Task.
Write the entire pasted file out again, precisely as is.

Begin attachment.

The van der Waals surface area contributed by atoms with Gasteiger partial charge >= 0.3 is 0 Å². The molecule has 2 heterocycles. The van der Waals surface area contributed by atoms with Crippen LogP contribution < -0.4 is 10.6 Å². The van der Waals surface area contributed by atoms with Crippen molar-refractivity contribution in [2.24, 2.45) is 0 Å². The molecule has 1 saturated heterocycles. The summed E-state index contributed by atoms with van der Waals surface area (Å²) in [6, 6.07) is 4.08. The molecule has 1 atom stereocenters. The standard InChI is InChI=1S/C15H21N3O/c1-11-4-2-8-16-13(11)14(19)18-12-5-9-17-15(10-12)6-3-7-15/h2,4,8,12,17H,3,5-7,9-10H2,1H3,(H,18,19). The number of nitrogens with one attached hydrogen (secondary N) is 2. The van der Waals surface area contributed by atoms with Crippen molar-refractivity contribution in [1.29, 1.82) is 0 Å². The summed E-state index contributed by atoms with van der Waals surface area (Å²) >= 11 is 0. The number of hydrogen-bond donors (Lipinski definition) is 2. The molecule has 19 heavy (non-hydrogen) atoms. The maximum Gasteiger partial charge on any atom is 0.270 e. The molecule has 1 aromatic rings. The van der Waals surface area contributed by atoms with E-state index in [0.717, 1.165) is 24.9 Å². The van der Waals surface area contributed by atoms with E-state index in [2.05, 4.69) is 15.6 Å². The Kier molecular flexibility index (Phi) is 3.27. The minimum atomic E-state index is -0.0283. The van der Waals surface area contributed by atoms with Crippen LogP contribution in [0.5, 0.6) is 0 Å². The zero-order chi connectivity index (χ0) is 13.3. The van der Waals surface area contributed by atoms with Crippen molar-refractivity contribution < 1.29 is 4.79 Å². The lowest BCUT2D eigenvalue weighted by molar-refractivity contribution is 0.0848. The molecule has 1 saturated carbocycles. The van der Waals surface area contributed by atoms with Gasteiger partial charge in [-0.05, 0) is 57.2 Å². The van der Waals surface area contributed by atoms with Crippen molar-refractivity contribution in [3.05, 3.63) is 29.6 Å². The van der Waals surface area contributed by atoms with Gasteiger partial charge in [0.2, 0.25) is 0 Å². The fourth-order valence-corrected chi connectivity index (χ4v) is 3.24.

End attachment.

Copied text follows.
The van der Waals surface area contributed by atoms with Gasteiger partial charge >= 0.3 is 0 Å². The molecule has 2 heterocycles. The van der Waals surface area contributed by atoms with Crippen LogP contribution < -0.4 is 10.6 Å². The van der Waals surface area contributed by atoms with Crippen molar-refractivity contribution in [2.24, 2.45) is 0 Å². The molecule has 1 saturated heterocycles. The summed E-state index contributed by atoms with van der Waals surface area (Å²) in [6, 6.07) is 4.08. The molecule has 1 atom stereocenters. The standard InChI is InChI=1S/C15H21N3O/c1-11-4-2-8-16-13(11)14(19)18-12-5-9-17-15(10-12)6-3-7-15/h2,4,8,12,17H,3,5-7,9-10H2,1H3,(H,18,19). The number of nitrogens with one attached hydrogen (secondary N) is 2. The van der Waals surface area contributed by atoms with Crippen molar-refractivity contribution in [1.29, 1.82) is 0 Å². The summed E-state index contributed by atoms with van der Waals surface area (Å²) >= 11 is 0. The number of hydrogen-bond donors (Lipinski definition) is 2. The molecule has 19 heavy (non-hydrogen) atoms. The maximum Gasteiger partial charge on any atom is 0.270 e. The molecule has 1 aromatic rings. The van der Waals surface area contributed by atoms with E-state index in [0.717, 1.165) is 24.9 Å². The van der Waals surface area contributed by atoms with E-state index in [2.05, 4.69) is 15.6 Å². The Kier molecular flexibility index (Phi) is 3.27. The minimum atomic E-state index is -0.0283. The van der Waals surface area contributed by atoms with Crippen LogP contribution in [0.5, 0.6) is 0 Å². The zero-order chi connectivity index (χ0) is 13.3. The van der Waals surface area contributed by atoms with Crippen molar-refractivity contribution < 1.29 is 4.79 Å². The lowest BCUT2D eigenvalue weighted by molar-refractivity contribution is 0.0848. The molecule has 1 saturated carbocycles. The van der Waals surface area contributed by atoms with Gasteiger partial charge in [-0.05, 0) is 57.2 Å². The van der Waals surface area contributed by atoms with Crippen molar-refractivity contribution in [3.05, 3.63) is 29.6 Å². The van der Waals surface area contributed by atoms with Gasteiger partial charge in [0.2, 0.25) is 0 Å². The fourth-order valence-corrected chi connectivity index (χ4v) is 3.24.